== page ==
By Wendy Greenberg
The racial justice group Not In Our Town Princeton (NIOT) has recognized nine middle school and high school students with Unity Awards for their anti-racism work that ranged from hosting a “Day of Dialogue,” to creating a series of podcasts featuring interviews with African American staff at Princeton High School (PHS).
In its 25th year, the Unity Awards honored six juniors and one senior from PHS and one eighth-grader each from Princeton Middle School (PMS) and Princeton Charter School, in June at the Unitarian Universalist Congregation of Princeton. Also recognized were PHS teachers Joy Barnes-Johnson and Patricia Manhart for creating the Racial Literacy and Justice course at PHS.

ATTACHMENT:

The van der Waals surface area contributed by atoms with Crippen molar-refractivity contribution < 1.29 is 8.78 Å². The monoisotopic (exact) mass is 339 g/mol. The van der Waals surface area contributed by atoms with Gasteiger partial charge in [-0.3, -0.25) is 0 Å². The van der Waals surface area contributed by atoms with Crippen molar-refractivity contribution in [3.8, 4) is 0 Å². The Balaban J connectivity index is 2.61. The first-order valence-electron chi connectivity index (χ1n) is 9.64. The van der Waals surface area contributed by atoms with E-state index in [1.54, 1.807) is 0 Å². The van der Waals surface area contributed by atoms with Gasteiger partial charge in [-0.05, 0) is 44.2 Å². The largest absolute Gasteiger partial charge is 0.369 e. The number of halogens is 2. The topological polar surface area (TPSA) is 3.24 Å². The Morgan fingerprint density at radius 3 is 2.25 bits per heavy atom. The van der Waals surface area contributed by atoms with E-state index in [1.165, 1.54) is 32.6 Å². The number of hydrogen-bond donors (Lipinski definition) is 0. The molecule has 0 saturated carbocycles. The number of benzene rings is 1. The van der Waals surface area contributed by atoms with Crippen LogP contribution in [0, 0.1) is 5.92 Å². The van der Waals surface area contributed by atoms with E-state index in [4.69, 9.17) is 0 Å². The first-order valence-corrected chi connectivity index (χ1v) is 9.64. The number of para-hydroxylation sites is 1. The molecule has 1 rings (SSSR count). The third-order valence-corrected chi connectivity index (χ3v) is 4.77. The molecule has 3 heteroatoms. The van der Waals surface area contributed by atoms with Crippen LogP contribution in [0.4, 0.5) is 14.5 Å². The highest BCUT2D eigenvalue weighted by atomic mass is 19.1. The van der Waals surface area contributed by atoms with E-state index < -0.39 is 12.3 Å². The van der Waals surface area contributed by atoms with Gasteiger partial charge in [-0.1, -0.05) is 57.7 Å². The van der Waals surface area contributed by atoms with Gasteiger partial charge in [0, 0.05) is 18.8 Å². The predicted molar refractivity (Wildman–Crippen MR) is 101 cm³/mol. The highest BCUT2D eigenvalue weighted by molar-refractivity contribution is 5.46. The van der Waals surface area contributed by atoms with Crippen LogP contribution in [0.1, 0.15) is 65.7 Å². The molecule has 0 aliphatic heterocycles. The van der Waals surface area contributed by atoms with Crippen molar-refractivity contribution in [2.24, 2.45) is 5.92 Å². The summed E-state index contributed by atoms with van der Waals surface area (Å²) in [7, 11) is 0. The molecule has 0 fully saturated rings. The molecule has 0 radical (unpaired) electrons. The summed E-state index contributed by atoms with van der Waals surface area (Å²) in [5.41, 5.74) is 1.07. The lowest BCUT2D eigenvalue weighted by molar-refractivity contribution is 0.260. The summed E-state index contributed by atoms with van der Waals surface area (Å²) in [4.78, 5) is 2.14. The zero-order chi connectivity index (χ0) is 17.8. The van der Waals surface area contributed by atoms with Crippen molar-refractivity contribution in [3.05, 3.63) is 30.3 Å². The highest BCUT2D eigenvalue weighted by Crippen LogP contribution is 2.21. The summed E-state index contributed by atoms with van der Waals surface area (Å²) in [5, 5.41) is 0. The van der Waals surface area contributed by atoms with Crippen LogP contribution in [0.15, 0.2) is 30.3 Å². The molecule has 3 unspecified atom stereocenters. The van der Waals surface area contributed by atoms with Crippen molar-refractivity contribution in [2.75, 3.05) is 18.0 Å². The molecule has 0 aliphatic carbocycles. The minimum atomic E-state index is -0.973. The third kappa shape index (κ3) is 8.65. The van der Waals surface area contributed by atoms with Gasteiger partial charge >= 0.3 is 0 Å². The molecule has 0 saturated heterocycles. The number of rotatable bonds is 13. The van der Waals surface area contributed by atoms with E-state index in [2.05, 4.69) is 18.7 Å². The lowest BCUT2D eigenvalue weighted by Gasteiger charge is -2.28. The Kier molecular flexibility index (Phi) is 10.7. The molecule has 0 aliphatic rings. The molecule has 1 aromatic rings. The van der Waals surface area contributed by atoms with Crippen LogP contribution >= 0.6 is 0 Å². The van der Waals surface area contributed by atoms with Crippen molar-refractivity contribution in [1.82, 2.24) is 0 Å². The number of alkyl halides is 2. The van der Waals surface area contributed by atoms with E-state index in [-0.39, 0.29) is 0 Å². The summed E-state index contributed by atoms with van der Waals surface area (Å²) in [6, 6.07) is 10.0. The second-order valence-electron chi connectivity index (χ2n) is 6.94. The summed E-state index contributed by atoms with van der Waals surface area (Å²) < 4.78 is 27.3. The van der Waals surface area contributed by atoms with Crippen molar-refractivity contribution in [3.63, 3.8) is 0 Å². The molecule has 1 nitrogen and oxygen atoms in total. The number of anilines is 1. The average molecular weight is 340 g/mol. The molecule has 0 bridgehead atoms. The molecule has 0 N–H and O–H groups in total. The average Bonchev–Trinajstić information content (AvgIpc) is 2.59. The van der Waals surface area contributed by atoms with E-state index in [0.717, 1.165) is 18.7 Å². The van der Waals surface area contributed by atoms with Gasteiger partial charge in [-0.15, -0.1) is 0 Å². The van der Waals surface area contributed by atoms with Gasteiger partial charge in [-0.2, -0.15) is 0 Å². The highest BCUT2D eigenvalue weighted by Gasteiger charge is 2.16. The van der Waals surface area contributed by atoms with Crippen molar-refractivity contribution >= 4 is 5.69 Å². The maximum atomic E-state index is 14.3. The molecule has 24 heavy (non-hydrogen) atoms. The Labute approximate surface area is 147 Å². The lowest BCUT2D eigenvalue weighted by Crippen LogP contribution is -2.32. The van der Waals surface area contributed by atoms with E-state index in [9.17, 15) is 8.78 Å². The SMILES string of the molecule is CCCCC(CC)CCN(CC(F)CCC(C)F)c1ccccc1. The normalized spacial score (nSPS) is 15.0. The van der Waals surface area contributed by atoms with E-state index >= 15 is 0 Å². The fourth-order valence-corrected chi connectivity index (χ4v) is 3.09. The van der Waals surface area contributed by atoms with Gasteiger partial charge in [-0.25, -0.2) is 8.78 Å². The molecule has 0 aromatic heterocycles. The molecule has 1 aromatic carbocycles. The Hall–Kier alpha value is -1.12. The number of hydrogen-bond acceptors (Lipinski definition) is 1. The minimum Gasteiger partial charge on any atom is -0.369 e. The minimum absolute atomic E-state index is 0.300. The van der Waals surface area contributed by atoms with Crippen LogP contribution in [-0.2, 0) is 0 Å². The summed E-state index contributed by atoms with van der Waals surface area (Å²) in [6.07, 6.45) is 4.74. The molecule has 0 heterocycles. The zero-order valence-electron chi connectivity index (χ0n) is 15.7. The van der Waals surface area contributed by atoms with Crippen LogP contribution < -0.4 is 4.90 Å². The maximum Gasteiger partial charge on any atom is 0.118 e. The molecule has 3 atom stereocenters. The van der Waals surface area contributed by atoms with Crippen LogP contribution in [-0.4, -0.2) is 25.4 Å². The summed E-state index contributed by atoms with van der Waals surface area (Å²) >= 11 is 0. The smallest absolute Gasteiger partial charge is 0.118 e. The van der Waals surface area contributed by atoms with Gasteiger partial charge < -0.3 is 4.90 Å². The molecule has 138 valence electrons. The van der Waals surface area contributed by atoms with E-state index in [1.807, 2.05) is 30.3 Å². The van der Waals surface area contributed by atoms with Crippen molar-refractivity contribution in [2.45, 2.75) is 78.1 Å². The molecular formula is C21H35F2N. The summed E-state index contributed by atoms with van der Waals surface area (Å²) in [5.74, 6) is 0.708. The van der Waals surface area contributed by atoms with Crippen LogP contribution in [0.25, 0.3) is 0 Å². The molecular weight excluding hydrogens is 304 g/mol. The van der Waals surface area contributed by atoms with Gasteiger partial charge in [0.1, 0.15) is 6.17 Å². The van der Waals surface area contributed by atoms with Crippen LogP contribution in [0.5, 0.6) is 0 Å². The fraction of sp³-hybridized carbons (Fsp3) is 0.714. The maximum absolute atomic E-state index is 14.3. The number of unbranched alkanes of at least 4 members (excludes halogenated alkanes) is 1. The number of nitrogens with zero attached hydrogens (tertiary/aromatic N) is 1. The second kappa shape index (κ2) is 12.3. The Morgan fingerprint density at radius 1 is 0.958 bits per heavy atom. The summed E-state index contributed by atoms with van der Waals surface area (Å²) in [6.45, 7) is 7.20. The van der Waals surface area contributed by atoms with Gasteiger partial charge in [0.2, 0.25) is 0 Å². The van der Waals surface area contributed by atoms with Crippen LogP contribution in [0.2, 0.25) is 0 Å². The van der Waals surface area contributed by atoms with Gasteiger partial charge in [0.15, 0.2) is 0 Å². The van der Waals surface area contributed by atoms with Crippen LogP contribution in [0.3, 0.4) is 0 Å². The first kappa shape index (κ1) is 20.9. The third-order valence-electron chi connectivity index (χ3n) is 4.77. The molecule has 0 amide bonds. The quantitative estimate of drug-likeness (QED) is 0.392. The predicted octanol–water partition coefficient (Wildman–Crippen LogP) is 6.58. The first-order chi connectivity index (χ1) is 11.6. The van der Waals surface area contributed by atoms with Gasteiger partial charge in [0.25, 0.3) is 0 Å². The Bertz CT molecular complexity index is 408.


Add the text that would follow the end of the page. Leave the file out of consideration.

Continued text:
The group also honored Shirley Satterfield, a former guidance counselor at PHS, who has a long history with the awards. A Princeton historian, Satterfield recalled that the awards were begun at three area churches, and she got involved because of her work with Pride, Unity, Leadership, Sisterhood and Esteem (PULSE) at PHS, which involved young women in academic enrichment programs.
Satterfield selected the first recipient, Alison Welski, in 1998, who now is a public health professional, and she was happily surprised by Welski’s appearance at the recent awards ceremony.
The awards have evolved and expanded over the years, she said. A selection committee carefully goes over applications and recommendations.
NIOT is a multi-racial, multi-faith group of individuals “who stand together for racial justice and inclusive communities, focused on promoting the equitable treatment of all, and uncovering and confronting white supremacy — the system that facilitates the preference, privilege, and power of white people at the expense of non-white people and pits racial and ethnic groups against each other by upholding hierarchies based on proximity to whiteness,” according to the organization. more